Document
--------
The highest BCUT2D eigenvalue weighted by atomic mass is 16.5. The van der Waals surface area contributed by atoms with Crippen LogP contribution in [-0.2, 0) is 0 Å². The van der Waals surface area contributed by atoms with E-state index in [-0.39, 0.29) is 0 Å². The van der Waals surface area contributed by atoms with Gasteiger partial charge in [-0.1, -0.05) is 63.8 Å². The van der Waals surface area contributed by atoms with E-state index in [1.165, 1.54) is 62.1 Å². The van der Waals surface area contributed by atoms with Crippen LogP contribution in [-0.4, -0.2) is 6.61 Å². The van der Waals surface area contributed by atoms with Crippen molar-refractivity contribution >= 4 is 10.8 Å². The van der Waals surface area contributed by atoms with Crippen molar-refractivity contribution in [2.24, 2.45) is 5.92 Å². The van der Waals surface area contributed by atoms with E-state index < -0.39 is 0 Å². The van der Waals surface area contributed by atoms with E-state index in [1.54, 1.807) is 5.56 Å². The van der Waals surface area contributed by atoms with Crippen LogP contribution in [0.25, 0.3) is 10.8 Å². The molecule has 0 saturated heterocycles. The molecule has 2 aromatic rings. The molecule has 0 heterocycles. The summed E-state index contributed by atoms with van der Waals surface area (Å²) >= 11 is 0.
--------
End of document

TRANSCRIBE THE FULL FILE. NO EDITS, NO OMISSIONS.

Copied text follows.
The highest BCUT2D eigenvalue weighted by atomic mass is 16.5. The van der Waals surface area contributed by atoms with Crippen LogP contribution in [-0.2, 0) is 0 Å². The van der Waals surface area contributed by atoms with E-state index in [-0.39, 0.29) is 0 Å². The van der Waals surface area contributed by atoms with Gasteiger partial charge in [-0.1, -0.05) is 63.8 Å². The van der Waals surface area contributed by atoms with E-state index in [1.165, 1.54) is 62.1 Å². The van der Waals surface area contributed by atoms with Crippen LogP contribution in [-0.4, -0.2) is 6.61 Å². The van der Waals surface area contributed by atoms with Crippen molar-refractivity contribution >= 4 is 10.8 Å². The van der Waals surface area contributed by atoms with Crippen molar-refractivity contribution in [2.24, 2.45) is 5.92 Å². The van der Waals surface area contributed by atoms with E-state index < -0.39 is 0 Å². The van der Waals surface area contributed by atoms with E-state index in [1.54, 1.807) is 5.56 Å². The van der Waals surface area contributed by atoms with Crippen LogP contribution in [0.25, 0.3) is 10.8 Å². The molecule has 0 saturated heterocycles. The molecule has 2 aromatic rings. The molecule has 0 heterocycles. The summed E-state index contributed by atoms with van der Waals surface area (Å²) >= 11 is 0.